This family lives completely off Eskom’s grid

While load shedding has become a daily reality for South Africans in 2015, a family in Pretoria claims to be living completely off Eskom’s power grid.

The Dreckmeyrs have been living Eskom free for the past seven years.

Inus Dreckmeyr is an electrical engineer and CEO of WestconGroup’s electronic technological research and development company, Netshield South Africa.

The Dreckmeyrs investigated renewable energy resources after discovering the hefty costs involved in running a City Council feed into the property because they would have to pay for the installation up to a certain point.

“I looked at this whole process, and my wife and I made a decision that we wanted to be off the grid and we wanted to see if it’s possible to live that way,” Dreckmeyr said.

“Based on that we made the decision and went ahead and did it. We’ve done upgrades in the installations as we planned from the original architectural layout, initially it was a building site so we needed a bit of power, so we started off with a couple of panels and a small battery bank and since then we have expanded that to a 5 kilowatt per hour array and we have a 2 kilowatt, vertical axis wind turbine that we combined with that.”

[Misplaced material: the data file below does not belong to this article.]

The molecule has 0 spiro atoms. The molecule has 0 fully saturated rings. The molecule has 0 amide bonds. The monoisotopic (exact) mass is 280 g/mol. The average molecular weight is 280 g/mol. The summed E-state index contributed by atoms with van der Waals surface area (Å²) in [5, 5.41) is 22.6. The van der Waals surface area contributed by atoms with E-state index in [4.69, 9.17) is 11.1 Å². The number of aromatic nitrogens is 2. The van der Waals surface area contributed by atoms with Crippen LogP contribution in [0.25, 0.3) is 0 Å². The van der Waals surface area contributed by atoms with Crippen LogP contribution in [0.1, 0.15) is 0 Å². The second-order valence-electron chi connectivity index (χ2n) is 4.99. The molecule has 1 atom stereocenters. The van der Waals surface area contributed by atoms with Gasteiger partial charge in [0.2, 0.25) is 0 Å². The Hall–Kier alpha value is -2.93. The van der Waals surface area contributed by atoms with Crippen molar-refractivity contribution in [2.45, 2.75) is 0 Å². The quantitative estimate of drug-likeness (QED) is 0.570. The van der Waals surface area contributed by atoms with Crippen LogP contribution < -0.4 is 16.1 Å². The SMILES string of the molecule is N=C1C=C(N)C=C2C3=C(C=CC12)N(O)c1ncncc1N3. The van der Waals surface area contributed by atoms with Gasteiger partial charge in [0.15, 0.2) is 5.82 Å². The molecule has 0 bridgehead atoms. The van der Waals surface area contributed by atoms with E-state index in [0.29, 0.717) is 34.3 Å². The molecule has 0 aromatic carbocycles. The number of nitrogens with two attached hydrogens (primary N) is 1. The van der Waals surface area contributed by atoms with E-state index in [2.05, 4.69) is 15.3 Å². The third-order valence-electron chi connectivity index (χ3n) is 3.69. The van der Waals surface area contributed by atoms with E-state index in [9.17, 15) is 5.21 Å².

The family maintains that it runs a household similar to any other in the country, using appliances like fridges, TVs, hair dryers, Play Stations and washing machines, but they use energy in a more sustainable way including LED lights (370 throughout the house), a wood stove for cooking, a fireplace for warmth and gas usage for cooking and water heating.

“A stable solar setup or renewable energy setup is normally a combination of things, most people like to think of it as only solar panels, but wind is also a renewable resource. And when you start combining these technologies you get a better result,” said Dreckmeyr.

“Obviously, the storage of energies is always an issue and an expensive part of any of these types of installations. One tries to limit the storage, and that’s the only thing with a real expiry on [it], you have to replace your batteries at a point in time and they are rather expensive.”

The Dreckmeyrs have a solar panel array that tracks the sun, which increases energy collection by about 40% and warns of any problems remotely.

“You need to plan your facility to last ten years at least, so make sure of the quality of the things that you buy. Rather pay the extra money and get something with a warranty that is proper system,” said Dreckmeyr.

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This family lives completely off Eskom’s grid